Preferably, when this type of laser is used, the embedded material is evaporated away and holes are formed in the polymer without causing a solidifying effect on the material. 355 nm photons are three times more energy than conventional 1064 nm photons and can break molecular bonds. The wavelength of 355 nm can be generated by a dipole pumped solid-state (DPSS) Nd-YAG laser. This is doubled in frequency to 532 nm and mixed with 1064 nm Nd-YAG to produce a wavelength of 355 nm.

  In addition, by combining a beam linked to diffraction and a short wavelength laser, an implant in the cornea can be machined. This is because the size of the focal spot is proportional to the wavelength. For example, the laser can emit short wavelength pulses or ultrashort wavelength pulses such as picoseconds, nanoseconds, femtoseconds, and attoseconds. However, the laser can be any suitable continuous or pulsed laser. Alternatively, any laser that emits an infrared spectrum or visible spectrum beam can be used.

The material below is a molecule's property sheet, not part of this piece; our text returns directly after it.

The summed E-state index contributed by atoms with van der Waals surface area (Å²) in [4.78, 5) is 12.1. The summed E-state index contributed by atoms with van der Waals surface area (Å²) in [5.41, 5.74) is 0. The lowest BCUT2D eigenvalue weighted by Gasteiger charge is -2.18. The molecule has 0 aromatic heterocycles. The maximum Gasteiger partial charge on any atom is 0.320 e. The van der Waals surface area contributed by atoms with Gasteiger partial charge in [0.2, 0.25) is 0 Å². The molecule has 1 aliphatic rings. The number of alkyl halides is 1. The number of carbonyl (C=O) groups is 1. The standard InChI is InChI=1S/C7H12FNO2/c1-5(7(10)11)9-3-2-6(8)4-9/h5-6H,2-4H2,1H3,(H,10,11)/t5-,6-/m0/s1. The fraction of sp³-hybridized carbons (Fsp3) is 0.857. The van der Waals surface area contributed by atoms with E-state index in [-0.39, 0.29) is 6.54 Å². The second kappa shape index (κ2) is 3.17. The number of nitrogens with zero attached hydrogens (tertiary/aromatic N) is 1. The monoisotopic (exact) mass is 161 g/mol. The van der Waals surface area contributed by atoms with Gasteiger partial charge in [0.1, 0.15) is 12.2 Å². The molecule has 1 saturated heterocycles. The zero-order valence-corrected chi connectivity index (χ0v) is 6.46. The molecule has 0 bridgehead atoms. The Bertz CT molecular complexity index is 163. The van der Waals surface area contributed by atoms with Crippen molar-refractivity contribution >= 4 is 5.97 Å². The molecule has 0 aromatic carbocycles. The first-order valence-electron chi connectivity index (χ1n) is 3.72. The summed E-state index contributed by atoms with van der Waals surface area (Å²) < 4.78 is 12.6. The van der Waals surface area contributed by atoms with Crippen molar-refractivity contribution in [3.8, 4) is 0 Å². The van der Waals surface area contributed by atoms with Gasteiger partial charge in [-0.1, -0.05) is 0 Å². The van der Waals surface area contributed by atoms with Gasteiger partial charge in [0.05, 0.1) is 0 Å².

Preferably, a flying spot laser is used when a laser of this type of frequency is used. The laser can be moved across the corneal implant by using a software program, thereby evaporating the desired portion of the corneal implant.

  The second flap (24) can be formed in the corneal epithelium on the surface (36) of the cornea (12), as shown in FIGS. A second intracorneal implant (26) can be inserted below the second flap. The second corneal implant may be used during the same operation (ie, within minutes or seconds of insertion of the previous corneal implant), or at a later timing or at a later date (eg, several hours later, or , After several days, weeks, months, years, etc.) can be placed under the second flap. Preferably, the flap may be alcohol, an enzyme such as chondrotinase, pramine, alpha-chemotrypsin, pepsin or trypsin, any other suitable enzyme, a laser such as attoseconds or femtoseconds, etc. By using a microkeratom or a knife, an overlap portion (32) is formed.